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CHS teacher returns as principal

Aparna Verma

Matt Ames, now CHS principal, stands proudly in front of the school's motto.

Aparna Verma & Sarah Neumann, Catonsville High School

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Earlier this summer, Matt Ames became the new principal for CHS. If that name sounds familiar, it’s probably because in 1977, Matt Ames was a student teacher for the CHS art department. A year later, he was hired at CHS, and eventually became art department chair. He then left to become an assistant principal at Franklin High School and, later, principal of Parkville High. Now, thirty eight years later after he first started at CHS as a student teacher, he’s back in the school where he started his career–as the boss.

“It feels really weird walking through these halls and sitting in these classrooms as a supervisor rather than a teacher,” Mr. Ames laughed. “I even used to sit in [Barrett] Garvin’s classroom during my planning period to receive free guitar lessons.”

Mr. Ames is passionate about education and working with his staff in order to create an effective, learning environment for students.

“I really, really, like kids,” Mr. Ames said, “and I want to make Catonsville a school they enjoy coming to everyday [in order to] learn.”

Mr. Ames started his “training” in educational administration at Franklin High School where he served as the assistant principal for five years. Patrick S. McCusker, the principal of Franklin, would often assign Mr. Ames tasks that a principal would normally face, posing hypothetical situations that made Mr. Ames stretch his creativity and knowledge.

“Sometimes I wondered if he was just making me do his job,” Mr. Ames joked.

This unintentional training was crucial to the next step in Mr. Ames’s career: becoming the principal of the Parkville High School.

“It was really a learning experience,” Mr. Ames admitted.

At Parkville, Mr. Ames became heavily involved in the ESOL program, a program once looked down upon by many in the school.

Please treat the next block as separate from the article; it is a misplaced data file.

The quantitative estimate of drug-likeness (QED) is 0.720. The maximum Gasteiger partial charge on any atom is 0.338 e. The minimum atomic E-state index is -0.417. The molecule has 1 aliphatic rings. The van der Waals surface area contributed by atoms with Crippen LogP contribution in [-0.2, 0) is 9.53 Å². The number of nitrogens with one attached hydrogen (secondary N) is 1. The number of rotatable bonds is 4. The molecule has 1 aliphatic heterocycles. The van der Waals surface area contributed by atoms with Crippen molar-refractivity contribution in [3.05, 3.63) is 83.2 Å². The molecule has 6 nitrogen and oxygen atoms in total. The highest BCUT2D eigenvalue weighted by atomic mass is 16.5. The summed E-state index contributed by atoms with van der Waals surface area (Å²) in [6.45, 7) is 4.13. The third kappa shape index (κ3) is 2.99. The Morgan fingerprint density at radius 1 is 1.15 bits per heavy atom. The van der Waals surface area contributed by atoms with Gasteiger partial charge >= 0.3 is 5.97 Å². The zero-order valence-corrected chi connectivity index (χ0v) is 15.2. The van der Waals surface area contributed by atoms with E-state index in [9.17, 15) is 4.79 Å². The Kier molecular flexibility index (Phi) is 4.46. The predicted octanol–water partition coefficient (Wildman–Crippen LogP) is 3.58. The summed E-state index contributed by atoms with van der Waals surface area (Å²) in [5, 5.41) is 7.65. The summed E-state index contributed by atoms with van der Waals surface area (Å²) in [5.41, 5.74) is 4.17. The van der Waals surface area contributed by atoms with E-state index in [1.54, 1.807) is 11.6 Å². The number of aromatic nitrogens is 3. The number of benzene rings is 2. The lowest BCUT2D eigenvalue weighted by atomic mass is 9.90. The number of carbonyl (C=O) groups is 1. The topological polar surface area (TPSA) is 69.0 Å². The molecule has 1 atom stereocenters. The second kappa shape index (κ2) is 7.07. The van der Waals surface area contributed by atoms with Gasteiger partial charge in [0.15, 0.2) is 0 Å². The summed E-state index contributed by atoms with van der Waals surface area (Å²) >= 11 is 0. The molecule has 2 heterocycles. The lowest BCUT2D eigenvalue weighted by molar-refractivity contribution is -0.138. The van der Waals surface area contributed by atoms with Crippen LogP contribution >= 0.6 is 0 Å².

“A lot of people looked down upon the program, and it didn’t take long for that mentality to reach me,” Mr. Ames explained. But after taking a step back and reviewing the situation, the data and the facts, Mr. Ames saw that the common view was far from the truth.

“I realized that the ESOL program was actually something Parkville should brag about!” Mr. Ames exclaimed. “More than 85% of ESOL students were on the Honor Roll. They were a positive impact to our community.”

Mr. Ames admits that he wasn’t ready for the principal position of CHS when he applied the first time; however, he is thankful that he had the opportunity to serve at Parkville and learn the ways of the trade.

“There’s more than one way to teach,” Mr. Ames said. “And as a principal, you need to see the strength in your staff because individuals can bring certain talents to the table.”

After serving at Parkville for two years, Mr. Ames got a chance once again to apply for the principal position at CHS when Dr. Bill Heiser left in 2014. Now, he’s back to the school where it all started.

“I’m really excited for the school year,” Mr. Ames said.

And he’s bringing about a few changes, most notably the adjustment of the “off and away during the day” cell phone policy. At Parkville High, students were allowed to use their cellphones during class breaks and lunches. Mr. Ames explained that he saw no negative difference in student behavior; in fact students used cellphones less in class after the enactment of the policy.

“We were operating with a five- to ten-year old paradigm about cell phones,” Mr. Ames said.

Along with the cell phone policy change, Mr. Ames has further ideas up his sleeve, such as creating video morning announcements.

“I think it would be really cool if we could turn on the TV [in the classrooms] and watch the announcements. I think students would pay attention more,” he explained.

All in all, Mr. Ames has big plans for CHS, making the school even better as the year progresses. He finds it important to collect data and listen to the teachers, as well as students, in order to move the school forward.

Whether you’ve seen him in the hallway or in the classroom, Mr. Ames has made an effort to be visible among students throughout the day.
He believes building a relationship with the students is important.

“It’s going to be a great school year, and I’m happy to be home.”

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